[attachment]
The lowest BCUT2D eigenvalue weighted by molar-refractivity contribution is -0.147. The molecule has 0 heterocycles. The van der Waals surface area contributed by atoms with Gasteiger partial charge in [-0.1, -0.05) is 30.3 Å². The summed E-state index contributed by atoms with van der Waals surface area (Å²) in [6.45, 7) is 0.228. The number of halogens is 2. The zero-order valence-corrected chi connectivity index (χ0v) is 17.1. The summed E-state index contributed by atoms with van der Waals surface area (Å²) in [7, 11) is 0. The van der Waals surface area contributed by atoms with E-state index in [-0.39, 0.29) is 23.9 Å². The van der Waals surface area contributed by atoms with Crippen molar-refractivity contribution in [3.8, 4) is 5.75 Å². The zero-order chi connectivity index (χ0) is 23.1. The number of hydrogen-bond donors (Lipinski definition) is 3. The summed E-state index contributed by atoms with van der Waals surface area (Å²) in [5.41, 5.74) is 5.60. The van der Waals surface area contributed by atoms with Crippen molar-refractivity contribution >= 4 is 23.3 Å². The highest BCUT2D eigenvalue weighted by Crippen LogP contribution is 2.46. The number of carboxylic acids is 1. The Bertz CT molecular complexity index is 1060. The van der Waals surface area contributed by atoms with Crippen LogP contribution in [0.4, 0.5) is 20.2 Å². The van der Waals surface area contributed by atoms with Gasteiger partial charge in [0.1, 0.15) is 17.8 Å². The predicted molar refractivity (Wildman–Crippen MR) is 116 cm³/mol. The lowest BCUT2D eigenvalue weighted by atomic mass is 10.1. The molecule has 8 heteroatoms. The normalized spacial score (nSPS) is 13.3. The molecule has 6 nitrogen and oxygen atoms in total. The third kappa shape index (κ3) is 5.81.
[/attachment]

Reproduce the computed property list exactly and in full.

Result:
The lowest BCUT2D eigenvalue weighted by molar-refractivity contribution is -0.147. The molecule has 0 heterocycles. The van der Waals surface area contributed by atoms with Gasteiger partial charge in [-0.1, -0.05) is 30.3 Å². The summed E-state index contributed by atoms with van der Waals surface area (Å²) in [6.45, 7) is 0.228. The number of halogens is 2. The zero-order valence-corrected chi connectivity index (χ0v) is 17.1. The summed E-state index contributed by atoms with van der Waals surface area (Å²) in [7, 11) is 0. The van der Waals surface area contributed by atoms with E-state index in [-0.39, 0.29) is 23.9 Å². The van der Waals surface area contributed by atoms with Crippen molar-refractivity contribution in [3.8, 4) is 5.75 Å². The zero-order chi connectivity index (χ0) is 23.1. The number of hydrogen-bond donors (Lipinski definition) is 3. The summed E-state index contributed by atoms with van der Waals surface area (Å²) in [5.41, 5.74) is 5.60. The van der Waals surface area contributed by atoms with Crippen molar-refractivity contribution >= 4 is 23.3 Å². The highest BCUT2D eigenvalue weighted by Crippen LogP contribution is 2.46. The number of carboxylic acids is 1. The Bertz CT molecular complexity index is 1060. The van der Waals surface area contributed by atoms with Crippen LogP contribution in [0.4, 0.5) is 20.2 Å². The van der Waals surface area contributed by atoms with Gasteiger partial charge in [0.1, 0.15) is 17.8 Å². The predicted molar refractivity (Wildman–Crippen MR) is 116 cm³/mol. The lowest BCUT2D eigenvalue weighted by atomic mass is 10.1. The molecule has 8 heteroatoms. The normalized spacial score (nSPS) is 13.3. The molecule has 6 nitrogen and oxygen atoms in total. The third kappa shape index (κ3) is 5.81.